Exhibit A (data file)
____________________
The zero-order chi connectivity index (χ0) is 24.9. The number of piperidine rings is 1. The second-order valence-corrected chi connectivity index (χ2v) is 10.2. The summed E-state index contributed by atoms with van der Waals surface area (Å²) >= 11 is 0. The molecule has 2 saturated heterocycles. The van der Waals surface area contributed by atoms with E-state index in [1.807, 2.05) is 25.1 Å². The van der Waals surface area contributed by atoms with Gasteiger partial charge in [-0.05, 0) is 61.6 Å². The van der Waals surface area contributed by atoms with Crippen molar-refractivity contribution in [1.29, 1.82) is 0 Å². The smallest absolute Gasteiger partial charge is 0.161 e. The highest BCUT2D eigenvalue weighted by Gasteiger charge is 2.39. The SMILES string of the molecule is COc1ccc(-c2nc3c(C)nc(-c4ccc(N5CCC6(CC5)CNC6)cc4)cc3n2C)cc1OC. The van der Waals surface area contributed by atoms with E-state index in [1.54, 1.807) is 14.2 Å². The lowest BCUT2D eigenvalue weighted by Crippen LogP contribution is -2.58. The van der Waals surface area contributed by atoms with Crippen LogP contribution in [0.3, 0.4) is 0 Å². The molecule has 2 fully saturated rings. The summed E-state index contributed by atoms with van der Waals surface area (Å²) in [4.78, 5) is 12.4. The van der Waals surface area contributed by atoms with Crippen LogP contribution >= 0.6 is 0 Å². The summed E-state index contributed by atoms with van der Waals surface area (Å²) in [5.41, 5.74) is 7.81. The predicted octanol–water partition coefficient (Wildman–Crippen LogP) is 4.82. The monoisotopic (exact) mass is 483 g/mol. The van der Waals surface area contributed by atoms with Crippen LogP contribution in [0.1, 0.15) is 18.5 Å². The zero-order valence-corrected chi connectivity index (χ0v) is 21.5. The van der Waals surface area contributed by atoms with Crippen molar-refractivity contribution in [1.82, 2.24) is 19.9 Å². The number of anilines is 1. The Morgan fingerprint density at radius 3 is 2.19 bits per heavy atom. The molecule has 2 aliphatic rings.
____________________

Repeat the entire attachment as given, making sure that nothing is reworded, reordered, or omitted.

The zero-order chi connectivity index (χ0) is 24.9. The number of piperidine rings is 1. The second-order valence-corrected chi connectivity index (χ2v) is 10.2. The summed E-state index contributed by atoms with van der Waals surface area (Å²) >= 11 is 0. The molecule has 2 saturated heterocycles. The van der Waals surface area contributed by atoms with E-state index in [1.807, 2.05) is 25.1 Å². The van der Waals surface area contributed by atoms with Gasteiger partial charge in [-0.05, 0) is 61.6 Å². The van der Waals surface area contributed by atoms with Crippen molar-refractivity contribution in [1.29, 1.82) is 0 Å². The smallest absolute Gasteiger partial charge is 0.161 e. The highest BCUT2D eigenvalue weighted by Gasteiger charge is 2.39. The SMILES string of the molecule is COc1ccc(-c2nc3c(C)nc(-c4ccc(N5CCC6(CC5)CNC6)cc4)cc3n2C)cc1OC. The van der Waals surface area contributed by atoms with E-state index in [1.54, 1.807) is 14.2 Å². The lowest BCUT2D eigenvalue weighted by Crippen LogP contribution is -2.58. The van der Waals surface area contributed by atoms with Crippen LogP contribution in [0.3, 0.4) is 0 Å². The molecule has 2 fully saturated rings. The summed E-state index contributed by atoms with van der Waals surface area (Å²) in [4.78, 5) is 12.4. The van der Waals surface area contributed by atoms with Crippen LogP contribution >= 0.6 is 0 Å². The summed E-state index contributed by atoms with van der Waals surface area (Å²) in [5.41, 5.74) is 7.81. The predicted octanol–water partition coefficient (Wildman–Crippen LogP) is 4.82. The monoisotopic (exact) mass is 483 g/mol. The van der Waals surface area contributed by atoms with Crippen LogP contribution in [0.1, 0.15) is 18.5 Å². The zero-order valence-corrected chi connectivity index (χ0v) is 21.5. The van der Waals surface area contributed by atoms with Crippen molar-refractivity contribution in [1.82, 2.24) is 19.9 Å². The number of anilines is 1. The Morgan fingerprint density at radius 3 is 2.19 bits per heavy atom. The molecule has 2 aliphatic rings.